CHARLESTON, W.Va. - West Virginia's largest industrial power consumers seem to be satisfied with the state Public Service Commission's decision to grant a special power rate for Century Aluminum's Ravenswood plant.
The PSC handed down a nearly 80-page ruling last week granting Century a special power rate structure that would reflect shifts in aluminum prices.
Century officials said they needed a special rate structure to restart the shuttered Ravenswood aluminum smelter. The plant closed in 2009, resulting in the loss of more than 650 manufacturing jobs in Jackson County.
The PSC rejected Century's proposal to shift some costs to other ratepayers when aluminum prices were low.
That was welcome news to those who opposed Century's rate-shift plan. While Century will still get special power rates, critics of the company's original plan say they can live with the PSC ruling.
"It is a complicated decision, but our initial reaction is generally positive," said Derrick Williamson, attorney for the West Virginia Energy Users Group.
The group is made up of several large industrial companies, including ArcelorMittal, Bayer CropScience, Novelis and DuPont Co., that do business in the state. It strongly opposed the company's cost shift proposal.
Williamson, a Spilman Thomas & Battle attorney who represents the group, said during hearings in July that the idea was "beyond the pale of reason."
Part of Century's plan was to shift costs to other ratepayers to make up for reduced rates it would pay when aluminum prices were low.
Century maintained aluminum prices are predicted to rise over the long term, reducing the impact on other ratepayers. Critics, including the Energy Users Group, said the proposal involved far too much risk.
In a case filing, Williamson described Century's proposal as "a Las Vegas roulette gamble that imposes upon these ratepayers all of the stakes without requiring any 'skin in the game' from Century."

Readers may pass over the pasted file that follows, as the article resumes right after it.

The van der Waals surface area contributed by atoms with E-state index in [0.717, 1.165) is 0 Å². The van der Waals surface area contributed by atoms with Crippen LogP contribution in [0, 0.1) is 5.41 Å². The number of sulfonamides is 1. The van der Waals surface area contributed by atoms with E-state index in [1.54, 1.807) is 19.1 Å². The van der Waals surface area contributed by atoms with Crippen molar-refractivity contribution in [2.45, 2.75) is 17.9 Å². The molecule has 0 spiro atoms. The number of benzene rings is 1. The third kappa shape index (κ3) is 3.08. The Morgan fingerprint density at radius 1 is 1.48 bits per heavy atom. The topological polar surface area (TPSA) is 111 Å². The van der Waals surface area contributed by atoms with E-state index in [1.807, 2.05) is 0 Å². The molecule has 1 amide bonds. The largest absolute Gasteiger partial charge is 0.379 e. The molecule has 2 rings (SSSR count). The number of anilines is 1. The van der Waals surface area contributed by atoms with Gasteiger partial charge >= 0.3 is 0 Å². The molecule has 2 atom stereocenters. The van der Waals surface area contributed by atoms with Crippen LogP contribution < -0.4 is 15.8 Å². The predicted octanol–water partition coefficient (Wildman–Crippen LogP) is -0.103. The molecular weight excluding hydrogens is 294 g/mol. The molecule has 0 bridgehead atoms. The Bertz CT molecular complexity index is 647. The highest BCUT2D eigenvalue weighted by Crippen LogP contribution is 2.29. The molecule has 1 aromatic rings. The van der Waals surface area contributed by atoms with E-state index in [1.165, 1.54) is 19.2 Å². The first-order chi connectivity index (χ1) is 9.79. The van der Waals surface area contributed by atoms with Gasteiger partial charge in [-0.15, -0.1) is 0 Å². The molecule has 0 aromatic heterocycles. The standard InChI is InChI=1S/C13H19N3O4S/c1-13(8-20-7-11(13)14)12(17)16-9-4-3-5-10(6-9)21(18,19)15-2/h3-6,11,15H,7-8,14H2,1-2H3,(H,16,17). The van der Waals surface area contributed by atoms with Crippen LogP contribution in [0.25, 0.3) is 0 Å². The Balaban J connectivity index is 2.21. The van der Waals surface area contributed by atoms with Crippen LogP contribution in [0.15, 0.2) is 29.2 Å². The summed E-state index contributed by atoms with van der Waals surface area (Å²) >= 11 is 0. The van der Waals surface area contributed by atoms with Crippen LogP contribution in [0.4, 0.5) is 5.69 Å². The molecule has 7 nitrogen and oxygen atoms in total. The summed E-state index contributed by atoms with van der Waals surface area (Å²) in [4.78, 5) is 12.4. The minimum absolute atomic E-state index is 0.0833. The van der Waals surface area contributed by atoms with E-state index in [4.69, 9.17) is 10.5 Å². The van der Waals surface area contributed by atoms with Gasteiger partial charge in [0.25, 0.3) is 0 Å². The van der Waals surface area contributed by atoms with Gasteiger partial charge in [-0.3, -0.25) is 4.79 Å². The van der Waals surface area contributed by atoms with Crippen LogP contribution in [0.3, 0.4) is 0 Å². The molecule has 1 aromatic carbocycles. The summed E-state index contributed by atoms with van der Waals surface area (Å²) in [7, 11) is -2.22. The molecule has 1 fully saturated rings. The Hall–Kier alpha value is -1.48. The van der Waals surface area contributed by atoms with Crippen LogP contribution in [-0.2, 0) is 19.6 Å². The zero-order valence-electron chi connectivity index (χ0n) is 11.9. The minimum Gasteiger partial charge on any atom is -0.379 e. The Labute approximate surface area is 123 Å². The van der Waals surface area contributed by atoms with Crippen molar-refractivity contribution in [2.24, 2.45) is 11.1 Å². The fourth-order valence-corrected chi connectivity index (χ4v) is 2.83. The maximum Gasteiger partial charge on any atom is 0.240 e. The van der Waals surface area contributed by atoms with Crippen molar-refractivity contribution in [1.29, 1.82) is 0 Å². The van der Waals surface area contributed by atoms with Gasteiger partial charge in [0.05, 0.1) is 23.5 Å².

In the end, the PSC sided with critics and rejected Century's proposed rate shift.
The ruling calls for a minimum rate that Century's power payments would have to hit over a 10-year contract period. But the company's actual monthly payment would rise or fall based on the market price of aluminum.
If aluminum prices were low, the company would be allowed to pay less than the minimum rate. If aluminum prices were high, the payment would be higher.
At the end of the 10-year term, Century would have to pay the power company any amount by which it had fallen short of the minimum rate.
The plan essentially gives Century the lower rate it wanted to restart the plant. But it puts all the risk on Century's back by making the company - not ratepayers - pay at the end of the 10-year period.
Williamson said it was important to keep the burden on Century because other manufacturers already had seen their power rates jump 70 percent since Century closed in 2009.
"Our concern has been protecting large commercial and industrial customers in West Virginia - who have continued to provide jobs and support the West Virginia economy while Century has been shut down - from having to further subsidize Century and bear related rate increases at a time when those customers are trying to remain competitively viable in their own business markets," Williamson said.